You gunna finish that?

In Family, food, grandparents on November 9, 2012 at 12:05 PM

As a kid growing up, we didn’t much. Momma babysat or had made things for the neighbours while dad worked to bring home a paycheck. Both of their efforts mad sure food was on the table, if nothing else. My parents where brought up that if you took the food, you ate the food. Momma, being a Southern lady, and daddy being a “Damn Yankee”, they had to eat what was on their plate. My dad’s dad always told him “I love you guys enough to make a paycheck; your mother loves you enough to cook dinner; shouldn’t you love us enough to eat it?” That stuck me. Even now, it’s on my plate, it’s in my gut.

My uncles where raised the same way, and when one adopted a little boy, he was brought up in the same manner. One day, we all went over to my grandma’s house to have a big family dinner and visit with the aforementioned uncle visiting from Washington at the time. We finished our dinner, and the boy, I believe round 8 years of age, wanted more macaroni salad. My uncle had him for a few years, and he knew by now the montra “you take it, you eat it”. He piled his plate high with the macaroni salad, ate some, and piled more on. My uncle told him he was to finish every bite. Well, about half way through, he says “Dad, I’m full.” My uncle looks over to him, and says “Son, so is your plate. When it’s empty, you can leave.” the little boy looks down….”Daddy, I can’t eat anymore.” My grandma says, “son, finish it; you wanted it, you can finish it.” He goes to the bathroom, and thinks that if he spends enough time in there, we’ll forget about the food…he was wrong. He was finally able to go to bed around midnight, his plate was clean enough then…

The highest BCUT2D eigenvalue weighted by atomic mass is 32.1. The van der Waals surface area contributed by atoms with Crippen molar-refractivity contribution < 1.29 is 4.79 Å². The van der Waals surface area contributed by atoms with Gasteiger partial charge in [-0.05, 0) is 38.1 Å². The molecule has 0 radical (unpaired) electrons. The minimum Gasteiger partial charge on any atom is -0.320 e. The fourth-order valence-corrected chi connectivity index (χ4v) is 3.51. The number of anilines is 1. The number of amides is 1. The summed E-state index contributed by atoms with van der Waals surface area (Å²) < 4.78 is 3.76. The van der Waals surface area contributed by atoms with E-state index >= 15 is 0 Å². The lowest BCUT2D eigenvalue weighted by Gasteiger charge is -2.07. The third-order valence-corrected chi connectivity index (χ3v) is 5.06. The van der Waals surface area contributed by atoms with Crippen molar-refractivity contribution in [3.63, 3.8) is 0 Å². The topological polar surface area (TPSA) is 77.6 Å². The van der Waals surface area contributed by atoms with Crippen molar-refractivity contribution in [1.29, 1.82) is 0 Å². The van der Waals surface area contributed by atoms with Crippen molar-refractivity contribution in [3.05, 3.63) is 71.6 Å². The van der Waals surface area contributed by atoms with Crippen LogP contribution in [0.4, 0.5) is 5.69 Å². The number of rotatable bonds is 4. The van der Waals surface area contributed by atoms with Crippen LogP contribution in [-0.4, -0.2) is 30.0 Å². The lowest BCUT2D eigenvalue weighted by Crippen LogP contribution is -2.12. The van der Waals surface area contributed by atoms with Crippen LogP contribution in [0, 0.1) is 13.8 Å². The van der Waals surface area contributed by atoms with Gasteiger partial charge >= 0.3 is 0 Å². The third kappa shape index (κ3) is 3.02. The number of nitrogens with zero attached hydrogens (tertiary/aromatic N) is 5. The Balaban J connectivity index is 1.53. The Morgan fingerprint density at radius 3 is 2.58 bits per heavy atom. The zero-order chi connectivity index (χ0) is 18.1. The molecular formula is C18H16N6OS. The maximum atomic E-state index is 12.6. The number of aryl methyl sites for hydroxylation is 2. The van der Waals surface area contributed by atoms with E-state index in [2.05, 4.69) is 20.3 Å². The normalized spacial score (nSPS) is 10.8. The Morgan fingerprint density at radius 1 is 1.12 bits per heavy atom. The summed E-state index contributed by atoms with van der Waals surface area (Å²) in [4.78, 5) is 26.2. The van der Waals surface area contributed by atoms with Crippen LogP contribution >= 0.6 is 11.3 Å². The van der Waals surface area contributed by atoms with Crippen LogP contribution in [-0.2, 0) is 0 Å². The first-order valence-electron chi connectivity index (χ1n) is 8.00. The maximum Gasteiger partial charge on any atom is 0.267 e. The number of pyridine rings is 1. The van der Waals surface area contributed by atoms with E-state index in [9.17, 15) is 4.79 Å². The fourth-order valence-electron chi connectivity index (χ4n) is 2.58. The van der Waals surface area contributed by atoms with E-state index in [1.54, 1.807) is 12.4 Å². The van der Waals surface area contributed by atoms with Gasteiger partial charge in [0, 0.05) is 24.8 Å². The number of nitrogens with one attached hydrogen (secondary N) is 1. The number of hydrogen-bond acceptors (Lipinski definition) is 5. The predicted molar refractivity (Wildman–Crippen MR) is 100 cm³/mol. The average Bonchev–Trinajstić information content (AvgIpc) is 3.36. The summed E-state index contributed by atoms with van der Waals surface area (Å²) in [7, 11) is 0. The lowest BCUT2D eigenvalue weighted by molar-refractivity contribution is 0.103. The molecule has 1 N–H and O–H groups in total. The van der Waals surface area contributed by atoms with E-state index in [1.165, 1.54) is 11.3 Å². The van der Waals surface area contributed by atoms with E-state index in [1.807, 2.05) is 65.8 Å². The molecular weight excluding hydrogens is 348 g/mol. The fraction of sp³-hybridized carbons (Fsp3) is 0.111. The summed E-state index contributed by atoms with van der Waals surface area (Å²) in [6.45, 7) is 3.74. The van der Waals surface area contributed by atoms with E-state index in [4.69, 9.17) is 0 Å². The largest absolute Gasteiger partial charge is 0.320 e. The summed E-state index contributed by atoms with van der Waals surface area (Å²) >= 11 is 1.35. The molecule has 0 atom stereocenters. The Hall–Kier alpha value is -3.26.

As a lad, I tried the same thing. My grandmother made me eat every bite, as did my mother and father. I felt better knowing I had food cooked with love in my stomach. My cousins, on the other hand, lived with my grandmother for a spell, and they never learned. My cousin would pour the syrup over his pancakes, eat tem and leave a plate full of syrup. My grandmother would drop fresh from the griddle cakes on to his plate and tell him “We ain’t wastin’ ‘at syrup, now, are we?” My cousin had this look of both amusement, and shock on his face, but he knew better than to waste the food grandma had cooked. Not to mention, she tought all of our mothers how to cook, so we knew the food was great!

So, kids, if your parents love you enough to cook for you, shouldn’t you love em enough to eat it?

  1. Your family must be veritable garbage disposals!

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